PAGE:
Some married S-Anons new to our program express surprise at seeing so many single S-Anon members regularly attending meetings. “Why do you need to go if you’re no longer married to the sexaholic?” they ask. The reason that we go is to get recovery for ourselves, regardless of our marital status.
I began going to S-Anon at my husband’s suggestion, even though I did not perceive that I had a problem. It was only when as part of my first step I made an inventory of all my significant past relationships that I realized that indeed I did have a problem. What I recognize was that every important relationship, beginning with my first romance at age nineteen, was with an emotionally unavailable person. The details differed, but the bottom line was that I had made consistently poor choices in my relationships. I had to face the fact that I was attracted to people with whom I could not have a healthy, intimate relationship. Time after time I had rejected the stable, loving man because he was “boring,” while I pursued the exciting, unavailable, unpredictable guy. And I realized, to my dismay, that if my current marriage were to end, I would undoubtedly once again seek an unhealthy relationship. That was when I knew I needed to work on myself. “Our relationships can only be as healthy as we are,” we learn in the program. Some single S-Anon members have also recognized a long-term pattern of making poor choices. If those of us who are single hope at some point to have a healthy relationship, we need to become healthy ourselves first.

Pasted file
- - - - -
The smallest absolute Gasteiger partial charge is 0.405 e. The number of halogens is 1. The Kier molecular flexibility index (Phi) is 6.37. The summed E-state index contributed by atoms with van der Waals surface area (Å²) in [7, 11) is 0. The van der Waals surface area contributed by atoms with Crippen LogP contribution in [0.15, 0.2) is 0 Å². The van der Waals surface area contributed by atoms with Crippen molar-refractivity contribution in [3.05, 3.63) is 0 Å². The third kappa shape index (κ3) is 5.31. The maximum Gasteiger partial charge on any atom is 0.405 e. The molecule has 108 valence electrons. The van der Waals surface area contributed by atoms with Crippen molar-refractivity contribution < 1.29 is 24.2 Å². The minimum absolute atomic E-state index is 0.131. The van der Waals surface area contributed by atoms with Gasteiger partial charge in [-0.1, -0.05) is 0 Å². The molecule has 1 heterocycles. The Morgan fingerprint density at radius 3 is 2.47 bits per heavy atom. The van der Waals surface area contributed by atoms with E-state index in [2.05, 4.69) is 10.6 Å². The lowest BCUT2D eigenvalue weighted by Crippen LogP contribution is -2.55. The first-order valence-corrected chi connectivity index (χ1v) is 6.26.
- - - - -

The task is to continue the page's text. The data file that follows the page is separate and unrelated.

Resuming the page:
In the S-Anon program I also became aware how my tremendous fear of abandonment has led me to accept unacceptable behaviors in others. I could not establish boundaries as long as being alone felt like a fate worse than death. Now that my self-esteem has improved to where I know I would be comfortable alone, I have real choices in my life. I am in my current relationship by choice, not out of dependency. Single S-Anon members who are working on this issue have shared their unhappiness over being alone and their desperation to get into a new relationship. They describe how easily their boundaries erode and how quickly they return to people -pleasing behaviors in an attempt to hold onto a new relationship. S-Anon members who have separated from spouses who are still acting out have shared their difficulty in staying away from the spouse and their temptation to give her/him another chance although the spouse is not in recovery. In S-Anon we learn that we are worthwhile people who do not need a relationship to make us feel whole.
Our basic emotional health does not depend on our marital status. S-Anon helps us build our self-esteem, love ourselves, and make healthier choices in our lives. Too many of us have let significant others be our Higher Power. In S-Anon we learn to rely on a real Higher Power so that we can be happy whether single or in a relationship.
Reprinted from the Summer 1990 issue of The S-Anews©.